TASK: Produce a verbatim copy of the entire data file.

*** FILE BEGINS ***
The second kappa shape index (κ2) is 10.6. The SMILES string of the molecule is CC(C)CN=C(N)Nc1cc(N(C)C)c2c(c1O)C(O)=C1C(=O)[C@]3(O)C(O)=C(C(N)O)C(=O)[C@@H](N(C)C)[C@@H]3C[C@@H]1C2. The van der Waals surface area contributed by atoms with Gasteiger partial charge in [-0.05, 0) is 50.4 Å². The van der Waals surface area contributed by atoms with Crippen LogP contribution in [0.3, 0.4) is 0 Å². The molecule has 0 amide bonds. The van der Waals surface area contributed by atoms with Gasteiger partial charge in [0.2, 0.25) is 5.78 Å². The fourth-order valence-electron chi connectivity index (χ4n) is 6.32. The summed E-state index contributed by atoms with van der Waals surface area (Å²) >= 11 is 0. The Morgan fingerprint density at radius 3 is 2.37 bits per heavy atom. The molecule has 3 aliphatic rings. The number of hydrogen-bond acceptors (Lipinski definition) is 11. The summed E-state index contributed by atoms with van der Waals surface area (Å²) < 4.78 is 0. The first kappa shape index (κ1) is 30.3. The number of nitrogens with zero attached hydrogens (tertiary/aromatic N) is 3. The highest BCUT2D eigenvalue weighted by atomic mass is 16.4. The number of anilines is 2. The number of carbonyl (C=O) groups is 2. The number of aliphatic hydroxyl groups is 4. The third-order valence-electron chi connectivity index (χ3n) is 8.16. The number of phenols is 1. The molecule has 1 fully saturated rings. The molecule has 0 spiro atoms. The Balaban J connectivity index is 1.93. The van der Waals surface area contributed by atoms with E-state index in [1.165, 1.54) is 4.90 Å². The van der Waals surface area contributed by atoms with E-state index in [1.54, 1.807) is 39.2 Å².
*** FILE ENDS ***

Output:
The second kappa shape index (κ2) is 10.6. The SMILES string of the molecule is CC(C)CN=C(N)Nc1cc(N(C)C)c2c(c1O)C(O)=C1C(=O)[C@]3(O)C(O)=C(C(N)O)C(=O)[C@@H](N(C)C)[C@@H]3C[C@@H]1C2. The van der Waals surface area contributed by atoms with Gasteiger partial charge in [-0.05, 0) is 50.4 Å². The van der Waals surface area contributed by atoms with Crippen LogP contribution in [0.3, 0.4) is 0 Å². The molecule has 0 amide bonds. The van der Waals surface area contributed by atoms with Gasteiger partial charge in [0.2, 0.25) is 5.78 Å². The fourth-order valence-electron chi connectivity index (χ4n) is 6.32. The summed E-state index contributed by atoms with van der Waals surface area (Å²) >= 11 is 0. The Morgan fingerprint density at radius 3 is 2.37 bits per heavy atom. The molecule has 3 aliphatic rings. The number of hydrogen-bond acceptors (Lipinski definition) is 11. The summed E-state index contributed by atoms with van der Waals surface area (Å²) < 4.78 is 0. The first kappa shape index (κ1) is 30.3. The number of nitrogens with zero attached hydrogens (tertiary/aromatic N) is 3. The highest BCUT2D eigenvalue weighted by atomic mass is 16.4. The number of anilines is 2. The number of carbonyl (C=O) groups is 2. The number of aliphatic hydroxyl groups is 4. The third-order valence-electron chi connectivity index (χ3n) is 8.16. The number of phenols is 1. The molecule has 1 fully saturated rings. The molecule has 0 spiro atoms. The Balaban J connectivity index is 1.93. The van der Waals surface area contributed by atoms with E-state index in [1.165, 1.54) is 4.90 Å². The van der Waals surface area contributed by atoms with E-state index in [1.54, 1.807) is 39.2 Å².